Inside: the mellifluous cacophony of the gaming machines, the tintinnabulations of the bells. It’s the most amazing sound – like the chatter of some alien species that communicates entirely with melodic percussions. Even the grossest sound – the vomiting of coins into the metal baskets – sounds refreshing, like a wave crashing on a shore. Then there’s the smell, something you haven’t smelled in a long time: cigarettes, in a public space. Cigarettes, and lots of them. Ahhhh, second-hand smoke. How I’ve missed you. We made our way through the slots to the front desk, not noticing how the outside world fell away almost immediately. The lobby was designed so that natural light almost shrank back out of fear as soon as you reached Slotland. The minute you heard the bells, you shed the outside world, and its antiquated concepts – the diurnal cycle, fiscal stewardship, dietary probity. The new light fell on you now, and it was golden and soft, and it said: go ye and do it.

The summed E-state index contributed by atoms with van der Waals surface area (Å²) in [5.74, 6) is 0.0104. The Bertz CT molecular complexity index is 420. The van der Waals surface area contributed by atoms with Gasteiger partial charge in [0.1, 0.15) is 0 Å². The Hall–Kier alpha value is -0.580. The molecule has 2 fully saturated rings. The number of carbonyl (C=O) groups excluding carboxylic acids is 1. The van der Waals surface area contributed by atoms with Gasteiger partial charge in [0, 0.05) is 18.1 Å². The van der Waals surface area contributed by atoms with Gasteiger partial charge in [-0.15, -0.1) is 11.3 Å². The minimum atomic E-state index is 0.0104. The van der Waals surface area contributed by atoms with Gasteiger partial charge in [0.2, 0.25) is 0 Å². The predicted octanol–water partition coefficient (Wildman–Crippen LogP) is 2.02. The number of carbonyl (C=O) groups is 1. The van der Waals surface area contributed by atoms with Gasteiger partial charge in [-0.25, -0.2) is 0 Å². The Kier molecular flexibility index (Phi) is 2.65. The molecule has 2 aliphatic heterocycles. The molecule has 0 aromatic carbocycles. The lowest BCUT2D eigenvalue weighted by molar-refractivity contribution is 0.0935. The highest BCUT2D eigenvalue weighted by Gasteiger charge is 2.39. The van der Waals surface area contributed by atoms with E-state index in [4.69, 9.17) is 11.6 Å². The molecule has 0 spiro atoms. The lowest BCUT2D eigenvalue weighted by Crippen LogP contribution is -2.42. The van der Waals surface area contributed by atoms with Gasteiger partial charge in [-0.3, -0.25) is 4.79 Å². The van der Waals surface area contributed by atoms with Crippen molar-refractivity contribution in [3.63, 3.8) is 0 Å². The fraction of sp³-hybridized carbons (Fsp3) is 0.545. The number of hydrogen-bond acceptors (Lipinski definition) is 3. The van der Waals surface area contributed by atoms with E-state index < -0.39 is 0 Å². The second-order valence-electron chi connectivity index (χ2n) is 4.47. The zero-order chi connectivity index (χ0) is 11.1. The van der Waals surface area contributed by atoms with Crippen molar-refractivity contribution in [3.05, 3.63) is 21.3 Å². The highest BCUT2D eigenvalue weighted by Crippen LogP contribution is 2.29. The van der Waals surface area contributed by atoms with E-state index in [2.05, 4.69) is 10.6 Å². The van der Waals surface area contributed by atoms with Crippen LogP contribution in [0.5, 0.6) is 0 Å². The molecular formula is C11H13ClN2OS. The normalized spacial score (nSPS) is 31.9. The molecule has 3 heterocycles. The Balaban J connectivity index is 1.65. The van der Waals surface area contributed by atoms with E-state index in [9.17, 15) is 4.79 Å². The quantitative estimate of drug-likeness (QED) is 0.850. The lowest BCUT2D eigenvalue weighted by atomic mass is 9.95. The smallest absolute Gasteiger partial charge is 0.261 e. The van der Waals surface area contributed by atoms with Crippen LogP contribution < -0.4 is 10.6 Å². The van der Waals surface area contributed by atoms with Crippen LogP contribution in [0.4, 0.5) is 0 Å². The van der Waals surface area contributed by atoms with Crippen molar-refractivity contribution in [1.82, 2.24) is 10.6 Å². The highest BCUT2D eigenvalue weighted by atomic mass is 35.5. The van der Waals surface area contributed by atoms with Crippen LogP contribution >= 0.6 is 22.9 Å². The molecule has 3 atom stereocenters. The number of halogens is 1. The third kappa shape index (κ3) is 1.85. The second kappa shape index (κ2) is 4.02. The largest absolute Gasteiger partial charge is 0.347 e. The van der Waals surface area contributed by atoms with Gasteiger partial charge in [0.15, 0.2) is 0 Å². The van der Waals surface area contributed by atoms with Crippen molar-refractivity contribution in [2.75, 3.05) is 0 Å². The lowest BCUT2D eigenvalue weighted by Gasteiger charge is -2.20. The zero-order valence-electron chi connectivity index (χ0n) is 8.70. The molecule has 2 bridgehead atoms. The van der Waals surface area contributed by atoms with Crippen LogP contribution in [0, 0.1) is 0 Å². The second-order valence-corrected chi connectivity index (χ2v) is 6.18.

The room was fine; nothing special. (In a typical telling detail, the only thing notable about the room were the exceptionally soft sheets.) We explored. The lobby, it turned out, was not the main gaming earea. Ho, no. Acres of tables and slots stretched beyond us, a billion machines conversing the same sibilant tongue, grouped by New York neighborhoods. Authenticity level = zero. Upstairs was a Coney Island boardwalk with Nathan’s hot dogs; elsewhere, Shrafft’s Ice cream. That was as New York as it got, I thought, but then we explored the restaurant district. (It is no longer an exaggeration to describe these hotels has having “districts,” for that’s what they are in size and nature.) It was another scaled down model, perhaps 3/8th scale, an idealized mid-century Greenwich Village. As an example of set design, it was remarkably clever – even the manhole covers smoked. But had I come across the country to visit Nevada for the unconvincing illusion that I was in New York?

Who cares?